"Pickle" <garlic...@hotmail.com> wrote in message
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Richard Kovach

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Aug 23, 2003, 9:17:37 AM8/23/03
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I think you're just getting poor quality corks. I'm lucky now and my
local shop offers corks that are overruns from the company that prints
the corks used by wineries. They work great, and it's fun to have
corks from a lot of recognizable wineries...

One warning about synthetics -- at least SupremeCorq, which I used to
use previously. They are typically NOT easy to get out of the bottle.
They come out in one piece, but you'd better have a strong corkscrew!
I've mangled a couple cheap corkscrews on bottles stoppered with
these, and my wife sometimes has to hand one over to me because it's
too tight for her. Plus, you need to have a really good floor corker
to make sure they'll go in reliably. Other than that, they have
seemed to work well for the 2.5 years they've been in the bottles.

Cheers,
Richard

garlic...@hotmail.com (Pickle) wrote in message news:<a22d35f.03082...@posting.google.com>...

Mark Willstatter

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Aug 23, 2003, 3:35:38 PM8/23/03
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"Pinky" <ta...@SPAMLESSblueyonder.co.uk> wrote in message news:<Ziy1b.2042$O62.16...@news-text.cableinet.net>...

> What you need is a "synthetic" corks which are about 2ce or 3ce the price of
> cork "corks" and any good home brew shop will be able to supply.
> BUT
> if you use "Favorite" type ordinary corks which are current very good, and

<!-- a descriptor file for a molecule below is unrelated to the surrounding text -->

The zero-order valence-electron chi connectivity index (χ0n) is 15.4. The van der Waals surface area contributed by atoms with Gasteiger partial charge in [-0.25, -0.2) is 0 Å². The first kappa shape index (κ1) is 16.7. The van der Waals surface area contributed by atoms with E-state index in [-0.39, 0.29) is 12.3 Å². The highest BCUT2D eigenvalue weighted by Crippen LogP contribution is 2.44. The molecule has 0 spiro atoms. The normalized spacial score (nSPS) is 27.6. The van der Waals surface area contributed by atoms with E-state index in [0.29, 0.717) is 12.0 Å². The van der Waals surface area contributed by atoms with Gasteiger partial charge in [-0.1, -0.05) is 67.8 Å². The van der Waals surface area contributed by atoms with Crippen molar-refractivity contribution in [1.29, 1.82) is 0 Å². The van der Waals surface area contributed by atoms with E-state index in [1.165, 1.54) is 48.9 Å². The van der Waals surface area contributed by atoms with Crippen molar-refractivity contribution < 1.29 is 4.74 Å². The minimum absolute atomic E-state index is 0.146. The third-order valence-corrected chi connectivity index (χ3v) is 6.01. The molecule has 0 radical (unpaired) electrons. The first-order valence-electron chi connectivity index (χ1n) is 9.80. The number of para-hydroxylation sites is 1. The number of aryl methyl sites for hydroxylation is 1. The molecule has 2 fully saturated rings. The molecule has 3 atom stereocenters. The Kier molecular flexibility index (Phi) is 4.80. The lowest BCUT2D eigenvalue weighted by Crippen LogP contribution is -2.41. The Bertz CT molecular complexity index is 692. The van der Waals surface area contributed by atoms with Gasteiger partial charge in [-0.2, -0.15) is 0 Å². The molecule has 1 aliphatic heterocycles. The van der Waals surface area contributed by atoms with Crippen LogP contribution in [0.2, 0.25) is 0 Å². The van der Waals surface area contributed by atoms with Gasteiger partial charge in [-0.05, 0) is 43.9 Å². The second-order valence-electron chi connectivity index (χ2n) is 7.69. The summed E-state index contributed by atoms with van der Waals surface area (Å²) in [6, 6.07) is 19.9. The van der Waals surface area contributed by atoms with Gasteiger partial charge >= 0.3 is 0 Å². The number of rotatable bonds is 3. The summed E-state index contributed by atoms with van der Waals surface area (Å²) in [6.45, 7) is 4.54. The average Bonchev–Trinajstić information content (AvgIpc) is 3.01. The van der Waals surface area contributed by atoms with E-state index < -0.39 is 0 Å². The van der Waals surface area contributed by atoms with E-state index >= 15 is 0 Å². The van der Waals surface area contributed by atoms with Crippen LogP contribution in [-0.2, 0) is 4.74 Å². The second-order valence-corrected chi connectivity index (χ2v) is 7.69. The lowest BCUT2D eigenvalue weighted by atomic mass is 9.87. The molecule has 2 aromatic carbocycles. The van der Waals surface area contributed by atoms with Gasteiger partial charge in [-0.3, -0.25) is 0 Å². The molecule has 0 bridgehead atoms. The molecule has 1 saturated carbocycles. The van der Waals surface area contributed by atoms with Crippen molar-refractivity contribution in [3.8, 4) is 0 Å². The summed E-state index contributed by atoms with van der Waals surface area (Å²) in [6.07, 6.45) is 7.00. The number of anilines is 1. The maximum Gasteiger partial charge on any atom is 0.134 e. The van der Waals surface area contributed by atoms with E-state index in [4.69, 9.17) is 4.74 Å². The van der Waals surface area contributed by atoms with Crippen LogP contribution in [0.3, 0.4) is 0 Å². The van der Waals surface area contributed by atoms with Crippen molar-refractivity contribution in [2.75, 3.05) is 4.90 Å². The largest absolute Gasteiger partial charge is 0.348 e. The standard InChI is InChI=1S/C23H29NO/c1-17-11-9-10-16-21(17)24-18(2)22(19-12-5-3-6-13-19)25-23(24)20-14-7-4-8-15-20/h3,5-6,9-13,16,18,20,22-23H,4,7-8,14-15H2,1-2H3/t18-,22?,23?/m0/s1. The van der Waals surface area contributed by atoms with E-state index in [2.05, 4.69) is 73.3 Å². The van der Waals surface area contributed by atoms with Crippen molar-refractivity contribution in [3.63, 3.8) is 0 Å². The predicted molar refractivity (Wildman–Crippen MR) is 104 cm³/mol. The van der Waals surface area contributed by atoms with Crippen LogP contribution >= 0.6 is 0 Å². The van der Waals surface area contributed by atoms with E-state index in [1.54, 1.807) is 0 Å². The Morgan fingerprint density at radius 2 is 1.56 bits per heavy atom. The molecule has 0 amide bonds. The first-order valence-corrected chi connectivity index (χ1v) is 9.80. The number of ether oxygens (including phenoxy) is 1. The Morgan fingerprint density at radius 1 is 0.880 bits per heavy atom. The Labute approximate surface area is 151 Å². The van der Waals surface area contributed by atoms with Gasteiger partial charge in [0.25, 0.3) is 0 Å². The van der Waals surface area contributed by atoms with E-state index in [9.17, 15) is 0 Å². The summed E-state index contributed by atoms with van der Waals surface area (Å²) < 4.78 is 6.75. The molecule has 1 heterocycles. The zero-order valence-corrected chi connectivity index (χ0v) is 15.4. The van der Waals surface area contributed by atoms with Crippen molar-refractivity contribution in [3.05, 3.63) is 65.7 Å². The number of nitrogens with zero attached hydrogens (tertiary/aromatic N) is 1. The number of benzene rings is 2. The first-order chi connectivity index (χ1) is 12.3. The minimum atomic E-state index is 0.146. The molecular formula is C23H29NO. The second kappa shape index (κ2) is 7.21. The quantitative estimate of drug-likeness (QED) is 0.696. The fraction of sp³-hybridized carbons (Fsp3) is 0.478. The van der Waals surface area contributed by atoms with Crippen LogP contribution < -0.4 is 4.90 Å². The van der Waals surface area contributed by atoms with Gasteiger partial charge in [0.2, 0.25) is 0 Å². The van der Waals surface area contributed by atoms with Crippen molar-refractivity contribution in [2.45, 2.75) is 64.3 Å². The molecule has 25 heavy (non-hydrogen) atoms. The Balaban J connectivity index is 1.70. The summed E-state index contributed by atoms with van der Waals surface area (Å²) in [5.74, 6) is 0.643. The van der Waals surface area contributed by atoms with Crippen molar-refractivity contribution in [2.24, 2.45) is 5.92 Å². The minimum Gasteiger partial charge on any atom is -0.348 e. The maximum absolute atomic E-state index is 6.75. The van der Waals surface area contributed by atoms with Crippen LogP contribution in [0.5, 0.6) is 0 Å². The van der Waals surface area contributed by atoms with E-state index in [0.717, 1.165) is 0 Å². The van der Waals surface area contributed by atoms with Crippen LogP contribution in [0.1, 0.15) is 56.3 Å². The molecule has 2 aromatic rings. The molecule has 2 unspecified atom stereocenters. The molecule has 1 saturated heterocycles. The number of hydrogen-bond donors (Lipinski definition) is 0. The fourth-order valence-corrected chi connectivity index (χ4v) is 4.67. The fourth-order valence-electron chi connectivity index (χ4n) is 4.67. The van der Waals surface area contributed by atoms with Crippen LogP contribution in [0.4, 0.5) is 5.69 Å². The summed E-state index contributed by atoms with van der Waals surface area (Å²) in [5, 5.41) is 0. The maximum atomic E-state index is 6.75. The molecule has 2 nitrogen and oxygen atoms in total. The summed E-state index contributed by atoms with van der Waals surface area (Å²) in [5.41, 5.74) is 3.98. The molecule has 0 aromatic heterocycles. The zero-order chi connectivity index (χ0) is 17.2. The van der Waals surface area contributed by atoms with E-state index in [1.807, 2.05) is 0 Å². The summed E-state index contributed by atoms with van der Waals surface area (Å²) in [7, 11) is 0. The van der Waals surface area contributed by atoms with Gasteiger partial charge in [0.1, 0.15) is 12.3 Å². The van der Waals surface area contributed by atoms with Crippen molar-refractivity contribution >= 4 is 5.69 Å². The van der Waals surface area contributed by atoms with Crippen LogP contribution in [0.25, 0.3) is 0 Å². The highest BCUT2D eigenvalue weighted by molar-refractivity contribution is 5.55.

> use them without soaking, simmering or boiling (-- all quite potentially
> fatal ) you will probably find an improvement. I have used ordinary cork
> corks for the last 2 years without any treatment with no noticeable effect
> on my bottled wines and a lot less problems in the actual corking
> procedures -- all this having talked to a Portugese cork supplier at
> length -- mind you he was seling cork corks.
>
> But I have gone through all and every variation of pre bottling cork
> procedure you can imagine over quite a few years and now I don't worry and
> use them straight from the pack and have noticed no detrimental effect --
> this being qualitative rather than quantative!
>
> Hope that doesn't confuse you too much!
>
> trevor
>
Is "2ce or 3ce" British English for twice or thrice? If so and you're
paying two or three times more for synthetic than natural cork in the
UK, you're getting ripped off. Synthetic should be *cheaper* than a
decent natural cork.

- Mark W.

Pinky

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Aug 23, 2003, 5:25:03 PM8/23/03
to
mark
Sadly my experience in the UK is that synthetic corks are much more
expensive than the real corks generally available in UK brew shops -- so we
are probably being ripped off!
And I dont believe that 2ce and 3ce are an unusual abbreviation for twice
and thrice!!!!!!! -- not in british english but in general mathematics
parlance. But I did apologise for any confusion in my original post!

--
Trevor A Panther
In South Yorkshire, England
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<snip> <snip>

Pinky

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Aug 23, 2003, 5:39:19 PM8/23/03
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Hi,
yes I just put them in dry -- but with my Porrtuguese floor corker which I
have been using now for nearly 3 years. It is the best buy I have ever made
and totally excellent and also very safe!You will see that the response on